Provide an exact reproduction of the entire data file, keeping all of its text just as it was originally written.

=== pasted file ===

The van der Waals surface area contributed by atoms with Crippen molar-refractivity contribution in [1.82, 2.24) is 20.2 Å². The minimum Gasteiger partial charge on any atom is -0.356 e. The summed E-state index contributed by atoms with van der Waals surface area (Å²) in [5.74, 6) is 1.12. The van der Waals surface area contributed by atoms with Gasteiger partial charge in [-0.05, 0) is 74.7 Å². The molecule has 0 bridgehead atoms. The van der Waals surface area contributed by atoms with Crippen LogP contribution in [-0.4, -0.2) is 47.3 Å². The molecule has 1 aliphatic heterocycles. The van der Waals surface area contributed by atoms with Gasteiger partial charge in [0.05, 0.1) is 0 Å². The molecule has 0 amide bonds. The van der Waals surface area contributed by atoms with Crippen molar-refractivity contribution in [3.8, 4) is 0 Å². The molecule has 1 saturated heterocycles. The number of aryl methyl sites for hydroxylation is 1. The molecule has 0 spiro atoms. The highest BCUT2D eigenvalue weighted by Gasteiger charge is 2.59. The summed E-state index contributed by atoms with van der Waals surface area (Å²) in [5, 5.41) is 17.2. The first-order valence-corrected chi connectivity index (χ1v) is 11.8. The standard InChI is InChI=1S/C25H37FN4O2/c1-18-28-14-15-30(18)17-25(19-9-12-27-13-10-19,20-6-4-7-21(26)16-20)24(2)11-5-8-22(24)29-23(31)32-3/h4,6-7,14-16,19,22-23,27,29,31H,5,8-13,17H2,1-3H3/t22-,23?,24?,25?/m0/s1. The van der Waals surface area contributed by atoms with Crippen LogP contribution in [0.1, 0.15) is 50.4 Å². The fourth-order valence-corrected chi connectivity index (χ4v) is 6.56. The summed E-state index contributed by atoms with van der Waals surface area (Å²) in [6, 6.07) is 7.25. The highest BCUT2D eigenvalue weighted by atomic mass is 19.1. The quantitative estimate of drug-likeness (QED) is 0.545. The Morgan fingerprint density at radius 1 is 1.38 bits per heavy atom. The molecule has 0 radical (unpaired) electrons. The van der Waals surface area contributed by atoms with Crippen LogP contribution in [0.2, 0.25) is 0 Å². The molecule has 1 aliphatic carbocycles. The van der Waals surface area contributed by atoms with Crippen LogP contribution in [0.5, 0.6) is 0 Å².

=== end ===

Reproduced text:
The van der Waals surface area contributed by atoms with Crippen molar-refractivity contribution in [1.82, 2.24) is 20.2 Å². The minimum Gasteiger partial charge on any atom is -0.356 e. The summed E-state index contributed by atoms with van der Waals surface area (Å²) in [5.74, 6) is 1.12. The van der Waals surface area contributed by atoms with Gasteiger partial charge in [-0.05, 0) is 74.7 Å². The molecule has 0 bridgehead atoms. The van der Waals surface area contributed by atoms with Crippen LogP contribution in [-0.4, -0.2) is 47.3 Å². The molecule has 1 aliphatic heterocycles. The van der Waals surface area contributed by atoms with Gasteiger partial charge in [0.05, 0.1) is 0 Å². The molecule has 0 amide bonds. The van der Waals surface area contributed by atoms with Crippen molar-refractivity contribution in [3.8, 4) is 0 Å². The molecule has 1 saturated heterocycles. The number of aryl methyl sites for hydroxylation is 1. The molecule has 0 spiro atoms. The highest BCUT2D eigenvalue weighted by Gasteiger charge is 2.59. The summed E-state index contributed by atoms with van der Waals surface area (Å²) in [5, 5.41) is 17.2. The first-order valence-corrected chi connectivity index (χ1v) is 11.8. The standard InChI is InChI=1S/C25H37FN4O2/c1-18-28-14-15-30(18)17-25(19-9-12-27-13-10-19,20-6-4-7-21(26)16-20)24(2)11-5-8-22(24)29-23(31)32-3/h4,6-7,14-16,19,22-23,27,29,31H,5,8-13,17H2,1-3H3/t22-,23?,24?,25?/m0/s1. The van der Waals surface area contributed by atoms with Crippen LogP contribution in [0.1, 0.15) is 50.4 Å². The fourth-order valence-corrected chi connectivity index (χ4v) is 6.56. The summed E-state index contributed by atoms with van der Waals surface area (Å²) in [6, 6.07) is 7.25. The highest BCUT2D eigenvalue weighted by atomic mass is 19.1. The quantitative estimate of drug-likeness (QED) is 0.545. The Morgan fingerprint density at radius 1 is 1.38 bits per heavy atom. The molecule has 0 radical (unpaired) electrons. The van der Waals surface area contributed by atoms with Crippen LogP contribution in [0.2, 0.25) is 0 Å². The molecule has 1 aliphatic carbocycles. The van der Waals surface area contributed by atoms with Crippen LogP contribution in [0.5, 0.6) is 0 Å².